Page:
What do CDs, personal mail, going to the bank, and pay phones have in common? Relics from the pre-internet era that can make you feel oddly old and nostalgic. Add one more to this list: SPELLING TESTS.
Remember when you had weekly spelling tests at school? I had them all the way from grades one to nine, and I’m glad I did. The word lists often focused on a set of rules, and I’ll never forget them. I can still hear my teacher’s voice: ” i before e except after c.” Yes, I know I’m nerdy. Yes, I know now there’s Spellcheck with its instructive curly red lines that catch my terrible typos.
BUT here’s what Spellcheck can’t do:
1- It can’t cover up some of the most basic spelling errors. Bad spellers are sooner or later unmasked, much to their embarrassment.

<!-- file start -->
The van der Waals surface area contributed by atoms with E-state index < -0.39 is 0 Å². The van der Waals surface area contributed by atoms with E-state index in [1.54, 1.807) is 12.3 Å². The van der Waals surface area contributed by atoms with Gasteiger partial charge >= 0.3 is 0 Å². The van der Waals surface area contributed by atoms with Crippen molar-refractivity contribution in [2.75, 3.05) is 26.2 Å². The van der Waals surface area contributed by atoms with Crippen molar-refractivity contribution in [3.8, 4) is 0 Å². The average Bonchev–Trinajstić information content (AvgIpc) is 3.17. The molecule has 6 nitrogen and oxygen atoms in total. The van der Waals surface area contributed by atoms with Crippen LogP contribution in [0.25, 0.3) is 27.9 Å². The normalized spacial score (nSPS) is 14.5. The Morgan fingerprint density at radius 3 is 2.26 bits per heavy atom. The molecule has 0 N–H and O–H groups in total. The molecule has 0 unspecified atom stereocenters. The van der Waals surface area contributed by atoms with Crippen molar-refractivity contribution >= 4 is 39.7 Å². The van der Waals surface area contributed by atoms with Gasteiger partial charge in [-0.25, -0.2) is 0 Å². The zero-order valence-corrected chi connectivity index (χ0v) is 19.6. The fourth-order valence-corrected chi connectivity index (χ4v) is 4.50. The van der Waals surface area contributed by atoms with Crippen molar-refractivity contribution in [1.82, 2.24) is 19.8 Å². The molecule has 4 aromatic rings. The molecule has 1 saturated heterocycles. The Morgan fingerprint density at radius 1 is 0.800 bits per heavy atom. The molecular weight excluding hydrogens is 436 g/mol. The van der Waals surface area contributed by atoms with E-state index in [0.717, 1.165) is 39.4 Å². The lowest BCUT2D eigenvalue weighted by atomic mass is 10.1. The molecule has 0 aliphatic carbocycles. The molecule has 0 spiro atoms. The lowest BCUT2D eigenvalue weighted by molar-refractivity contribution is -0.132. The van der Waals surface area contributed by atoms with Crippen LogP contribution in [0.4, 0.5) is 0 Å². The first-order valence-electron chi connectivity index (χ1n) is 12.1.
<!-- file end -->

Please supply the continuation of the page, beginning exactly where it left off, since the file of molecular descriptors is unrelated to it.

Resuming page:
2- It can’t inculcate the discipline and focus of studying lists of word weekly.
3- It can’t force kids to think about corrections and rules related to their errors.
Here are some common spelling errors Spellcheck will not catch:
should of , compliment vs. complement, affect vs. effect, their/there/they’re, your vs. you’re, it’s vs. its, using apostrophes as plurals, lose vs. loose, wear/where.
I’m itchy just from typing these errors!
I know that weekly tests are out of fashion. The notion is that somehow kids will just pick up spelling through reading and Spellcheck. Maybe, and maybe not. What would be the harm in bringing back a weekly tradition that at best would build better spellers, and at worst would encourage the discipline of regular study and memorization?
As the school year winds down and I take stock of all the great things my kids have learned, I can’t help but feel that something is missing. Bad spelling can make even the most intelligent and well educated people look kind of dumb. Moreover, there’s nothing more grating than a spelling error glaring you in the face. Or is it greating? Definately? Please, please, someone do something about “definately.” Even Spellcheck picks that one up.
What do you think, should weekly spelling tests return?